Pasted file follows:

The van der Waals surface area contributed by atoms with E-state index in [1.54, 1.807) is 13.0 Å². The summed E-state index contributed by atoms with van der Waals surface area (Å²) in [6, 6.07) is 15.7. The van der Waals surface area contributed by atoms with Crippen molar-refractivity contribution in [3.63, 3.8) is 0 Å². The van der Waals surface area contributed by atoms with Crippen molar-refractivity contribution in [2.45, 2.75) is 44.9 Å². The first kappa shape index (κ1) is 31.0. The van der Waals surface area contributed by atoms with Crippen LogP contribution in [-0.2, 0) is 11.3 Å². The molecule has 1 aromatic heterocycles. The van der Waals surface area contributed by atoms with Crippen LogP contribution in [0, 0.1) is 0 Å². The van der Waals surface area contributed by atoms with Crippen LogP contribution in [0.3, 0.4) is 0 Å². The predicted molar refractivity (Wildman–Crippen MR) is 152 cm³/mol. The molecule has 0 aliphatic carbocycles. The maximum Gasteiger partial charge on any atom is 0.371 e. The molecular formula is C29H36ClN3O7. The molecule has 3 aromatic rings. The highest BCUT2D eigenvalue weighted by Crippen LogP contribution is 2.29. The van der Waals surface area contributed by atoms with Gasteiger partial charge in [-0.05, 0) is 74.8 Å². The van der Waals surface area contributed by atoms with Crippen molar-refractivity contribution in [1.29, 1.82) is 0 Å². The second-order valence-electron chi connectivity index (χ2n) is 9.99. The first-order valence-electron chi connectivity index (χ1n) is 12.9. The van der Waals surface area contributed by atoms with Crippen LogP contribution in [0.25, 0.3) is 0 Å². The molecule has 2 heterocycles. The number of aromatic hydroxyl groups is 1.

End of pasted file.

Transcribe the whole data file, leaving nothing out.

The van der Waals surface area contributed by atoms with E-state index in [1.54, 1.807) is 13.0 Å². The summed E-state index contributed by atoms with van der Waals surface area (Å²) in [6, 6.07) is 15.7. The van der Waals surface area contributed by atoms with Crippen molar-refractivity contribution in [3.63, 3.8) is 0 Å². The van der Waals surface area contributed by atoms with Crippen molar-refractivity contribution in [2.45, 2.75) is 44.9 Å². The first kappa shape index (κ1) is 31.0. The van der Waals surface area contributed by atoms with Crippen LogP contribution in [-0.2, 0) is 11.3 Å². The molecule has 1 aromatic heterocycles. The van der Waals surface area contributed by atoms with Crippen LogP contribution in [0, 0.1) is 0 Å². The van der Waals surface area contributed by atoms with Crippen LogP contribution in [0.3, 0.4) is 0 Å². The predicted molar refractivity (Wildman–Crippen MR) is 152 cm³/mol. The molecule has 0 aliphatic carbocycles. The maximum Gasteiger partial charge on any atom is 0.371 e. The molecular formula is C29H36ClN3O7. The molecule has 3 aromatic rings. The highest BCUT2D eigenvalue weighted by Crippen LogP contribution is 2.29. The van der Waals surface area contributed by atoms with Gasteiger partial charge in [-0.05, 0) is 74.8 Å². The van der Waals surface area contributed by atoms with Crippen molar-refractivity contribution in [1.29, 1.82) is 0 Å². The second-order valence-electron chi connectivity index (χ2n) is 9.99. The first-order valence-electron chi connectivity index (χ1n) is 12.9. The van der Waals surface area contributed by atoms with Crippen LogP contribution in [0.25, 0.3) is 0 Å². The molecule has 2 heterocycles. The number of aromatic hydroxyl groups is 1.